• Engaging and relationship building across sectors, horizontally and vertically, in support of Primary Health Care (PHC)

  • Greater access to and utilisation of essential health services

  • Reduced morbidity and mortality

  • Any other social impacts raised by participants

  • Trends in inequity: health outcomes, behaviours and services will be assessed in terms of gender, age, ethnicity and income

  • Dissemination and training materials and activities, deployed nationally and internationally

  • Uptake of VAPAR learning and approach in other provinces of South Africa (eg, through SAPRIN, the new network of HDSS sites in South Africa or other health system research centres) and potentially beyond

  • PAR narratives and visual data

  • Other relevant research reports (including VAPAR publications tracking specific health issues and training materials)

  • Funds to sustain and progress VA, PAR, local health policy and systems research, VAPAR

  • Provincial and district health plans and reports

  • District health information system data disaggregated

  • HDSS data disaggregated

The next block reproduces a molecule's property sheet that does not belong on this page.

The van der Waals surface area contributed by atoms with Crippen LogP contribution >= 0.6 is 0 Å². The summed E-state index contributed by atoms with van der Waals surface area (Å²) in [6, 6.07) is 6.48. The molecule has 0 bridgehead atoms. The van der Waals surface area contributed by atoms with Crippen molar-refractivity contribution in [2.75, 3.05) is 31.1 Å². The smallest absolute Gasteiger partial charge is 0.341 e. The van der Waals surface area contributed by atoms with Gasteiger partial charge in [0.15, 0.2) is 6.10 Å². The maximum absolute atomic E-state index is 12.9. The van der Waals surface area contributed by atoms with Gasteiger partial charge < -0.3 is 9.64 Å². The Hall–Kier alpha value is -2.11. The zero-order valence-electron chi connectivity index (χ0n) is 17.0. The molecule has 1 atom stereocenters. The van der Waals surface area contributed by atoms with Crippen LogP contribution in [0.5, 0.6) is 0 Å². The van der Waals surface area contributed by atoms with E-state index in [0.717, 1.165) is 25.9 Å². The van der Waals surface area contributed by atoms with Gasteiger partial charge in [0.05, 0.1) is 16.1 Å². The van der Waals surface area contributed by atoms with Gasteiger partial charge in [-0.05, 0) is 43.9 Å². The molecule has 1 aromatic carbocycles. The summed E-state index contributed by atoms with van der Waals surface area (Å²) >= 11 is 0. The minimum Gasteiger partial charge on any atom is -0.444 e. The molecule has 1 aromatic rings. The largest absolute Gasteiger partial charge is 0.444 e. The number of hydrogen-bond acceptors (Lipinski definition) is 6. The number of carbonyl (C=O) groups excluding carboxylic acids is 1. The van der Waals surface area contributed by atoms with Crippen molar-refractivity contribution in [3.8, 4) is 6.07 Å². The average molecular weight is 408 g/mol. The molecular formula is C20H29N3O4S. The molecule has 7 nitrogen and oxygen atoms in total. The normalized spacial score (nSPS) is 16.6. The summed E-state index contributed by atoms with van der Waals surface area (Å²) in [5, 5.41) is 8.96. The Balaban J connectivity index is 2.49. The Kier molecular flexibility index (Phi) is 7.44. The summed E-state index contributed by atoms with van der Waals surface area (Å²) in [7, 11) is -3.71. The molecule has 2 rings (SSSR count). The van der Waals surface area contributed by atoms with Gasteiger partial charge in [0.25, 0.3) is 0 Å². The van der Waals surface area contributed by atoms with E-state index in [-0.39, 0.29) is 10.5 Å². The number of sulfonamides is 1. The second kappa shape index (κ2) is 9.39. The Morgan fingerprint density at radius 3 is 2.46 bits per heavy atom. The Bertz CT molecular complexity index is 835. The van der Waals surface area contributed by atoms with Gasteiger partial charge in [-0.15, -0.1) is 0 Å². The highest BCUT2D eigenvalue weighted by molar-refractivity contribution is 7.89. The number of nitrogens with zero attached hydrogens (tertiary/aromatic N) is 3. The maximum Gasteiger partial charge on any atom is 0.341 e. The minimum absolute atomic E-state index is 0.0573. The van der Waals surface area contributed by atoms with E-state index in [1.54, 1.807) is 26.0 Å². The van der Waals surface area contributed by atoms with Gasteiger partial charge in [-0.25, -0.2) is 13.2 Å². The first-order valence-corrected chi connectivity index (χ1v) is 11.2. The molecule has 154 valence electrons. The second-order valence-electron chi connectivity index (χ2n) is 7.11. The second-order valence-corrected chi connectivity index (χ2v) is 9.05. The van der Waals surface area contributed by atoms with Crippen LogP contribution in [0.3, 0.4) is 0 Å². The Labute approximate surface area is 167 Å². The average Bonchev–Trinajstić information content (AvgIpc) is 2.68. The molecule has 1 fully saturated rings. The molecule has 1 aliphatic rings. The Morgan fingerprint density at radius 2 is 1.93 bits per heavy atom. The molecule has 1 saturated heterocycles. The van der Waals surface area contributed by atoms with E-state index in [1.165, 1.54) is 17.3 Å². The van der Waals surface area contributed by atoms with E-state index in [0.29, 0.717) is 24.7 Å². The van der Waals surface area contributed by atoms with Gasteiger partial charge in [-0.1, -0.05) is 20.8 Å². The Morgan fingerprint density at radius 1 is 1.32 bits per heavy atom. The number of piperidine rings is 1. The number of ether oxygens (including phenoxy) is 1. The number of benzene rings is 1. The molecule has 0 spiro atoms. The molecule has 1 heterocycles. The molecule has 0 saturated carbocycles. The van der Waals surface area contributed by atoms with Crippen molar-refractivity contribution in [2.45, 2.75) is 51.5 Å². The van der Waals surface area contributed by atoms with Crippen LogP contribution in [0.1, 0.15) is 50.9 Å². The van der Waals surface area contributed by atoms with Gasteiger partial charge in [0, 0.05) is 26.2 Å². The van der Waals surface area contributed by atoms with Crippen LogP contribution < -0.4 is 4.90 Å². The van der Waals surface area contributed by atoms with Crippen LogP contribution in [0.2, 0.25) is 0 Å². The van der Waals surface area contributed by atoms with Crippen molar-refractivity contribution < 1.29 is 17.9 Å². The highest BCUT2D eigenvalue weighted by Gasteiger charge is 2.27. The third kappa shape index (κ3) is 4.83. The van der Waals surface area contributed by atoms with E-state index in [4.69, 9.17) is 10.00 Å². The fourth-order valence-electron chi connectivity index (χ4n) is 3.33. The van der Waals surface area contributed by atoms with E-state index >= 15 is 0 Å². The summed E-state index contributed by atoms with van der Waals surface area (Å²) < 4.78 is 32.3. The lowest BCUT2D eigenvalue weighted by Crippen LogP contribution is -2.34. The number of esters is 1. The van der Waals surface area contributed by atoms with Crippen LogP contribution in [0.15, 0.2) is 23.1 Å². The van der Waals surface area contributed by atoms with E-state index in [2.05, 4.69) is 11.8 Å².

• VA data - trends

  • South African Population Research Infrastructure Network (SAPRIN) healthcare utilisation data

  • Reports by programme partners (eg, WHO, StatsSA, INDEPTH network, Code4SouthAfrica)

Context
Relevant changes to context will be tracked, including:
Opportunities, such as:
  • Supportive policy and legislative environment for health service delivery and community involvement

  • Research infrastructure exists in HDSS and expanding in South Africa


Also challenges, for example,
  • Top down/hierarchical governance in sector limits operational autonomy

  • Low accountability to service providers and users

  • System operates ‘in the dark’ in the absence of local data

  • Lack of communication/trust communities and authorities

  • Lack of power and representation of community

  • Limited incentives for researchers to engage with health system

  • Policy documents, including national (eg, on NHI, PHC re-engineering and relating to relevant other sectors, such as water and alcohol and drugs)

  • Annual provincial health expenditure data (from annual reports)

  • End of cycle interviews/workshops

  • Programme documents and data

  • Wider literature

  • VAPAR outputs, for example, tracking of decision space in the province for health)

  • Social media and other interactions such as webinars

  • Research infrastructure development – for example, SAPRIN/Agincourt

  • Systematic noting of observations and reflections on change by team members

  • News articles

  • Other MRC/Wits Agincourt Unit research

  • CHWs, community health workers; HDSS, Health and Demographic Surveillance System; MRC, Medical Research Council; NHI, National Health Insurance; PAR, participatory action research; VA, verbal autopsy; VAPAR, Verbal Autopsy with Participatory Action Research.